1. Introduction

Sepsis and septic shock are the leading causes of mortality in intensive care units worldwide [1]. Globally an estimated 19 million cases of sepsis occur per year, with one-third of the patients dying from the condition [2, 3]. Sepsis is a complex immune syndrome characterized by an imbalance between pro- and anti-inflammatory mediators systemically released in high amounts (cytokine storm) in response to an infection [4, 5]. During the early stages of sepsis, immune cells are often hyperactivated and may lose their ability to differentiate between infectious targets and healthy cells (horror autotoxicus). If left untreated, consequences of immune system dysregulation include impairment of circulatory function (septic shock), leading to subsequent poor tissue perfusion. Eventually, organ systems start failing from lack of nutrients leading to patient mortality [6]. Current treatments for sepsis include administration of antibiotics to fight the infection and fluid resuscitation and vasopressors to combat hypotension. However, there are no approved treatment options available that target the malfunctioning immune system [7].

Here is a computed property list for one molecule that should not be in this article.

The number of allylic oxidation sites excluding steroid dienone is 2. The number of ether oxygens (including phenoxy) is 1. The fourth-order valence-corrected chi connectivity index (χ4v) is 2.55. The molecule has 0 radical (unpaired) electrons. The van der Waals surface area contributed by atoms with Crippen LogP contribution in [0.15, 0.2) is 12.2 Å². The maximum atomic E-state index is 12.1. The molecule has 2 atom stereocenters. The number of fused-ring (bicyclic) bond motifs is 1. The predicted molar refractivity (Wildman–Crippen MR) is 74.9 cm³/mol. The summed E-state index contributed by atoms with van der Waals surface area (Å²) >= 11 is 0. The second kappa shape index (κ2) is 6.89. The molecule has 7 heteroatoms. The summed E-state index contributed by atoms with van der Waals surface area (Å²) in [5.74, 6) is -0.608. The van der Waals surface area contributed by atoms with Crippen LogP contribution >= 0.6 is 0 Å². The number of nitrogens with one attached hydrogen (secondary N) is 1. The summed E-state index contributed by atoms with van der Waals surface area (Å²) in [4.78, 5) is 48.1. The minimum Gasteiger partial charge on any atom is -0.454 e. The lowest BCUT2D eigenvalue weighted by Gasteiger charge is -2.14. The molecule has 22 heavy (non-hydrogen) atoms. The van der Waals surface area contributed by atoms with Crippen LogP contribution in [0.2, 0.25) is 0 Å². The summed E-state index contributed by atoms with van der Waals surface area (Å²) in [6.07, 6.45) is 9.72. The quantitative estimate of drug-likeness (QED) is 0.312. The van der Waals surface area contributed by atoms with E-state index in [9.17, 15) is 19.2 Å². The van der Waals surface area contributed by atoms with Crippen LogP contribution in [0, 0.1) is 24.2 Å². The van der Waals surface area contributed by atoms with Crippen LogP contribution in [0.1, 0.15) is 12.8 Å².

The endocannabinoid system has recently emerged as a potential target in sepsis treatment [8]. This system is an endogenous signalling system that mediates a variety of physiological functions including modulation of the immune system. The endocannabinoid system is composed of endogenous ligands (endocannabinoids), cannabinoid receptors, and enzymes that synthesize and degrade endocannabinoids [9]. The two most well-known endocannabinoids are arachidonoylethanolamide (AEA; formerly known as anandamide) and 2-arachidonoylglycerol (2-AG) [10, 11]. These ligands activate a variety of receptors, but the two most important are the G-protein coupled cannabinoid 1 (CB1) and cannabinoid 2 (CB2) receptors [12]. CB1 receptors are found throughout the body, including in the central nervous system. These receptors mediate the psychotropic actions of the -THC, a phytocannabinoid constituent of Cannabis sativa. CB2 receptors are strongly expressed on the surface of immune cells [13, 14]. It has been well documented that activation of the CB2 receptors causes an immunosuppressive response [15, 16]. The effects of AEA and 2-AG are locally ablated by degradation through two enzymes, fatty acid amide hydrolase (FAAH) [17] and monoacylglycerol lipase (MAGL), respectively [18].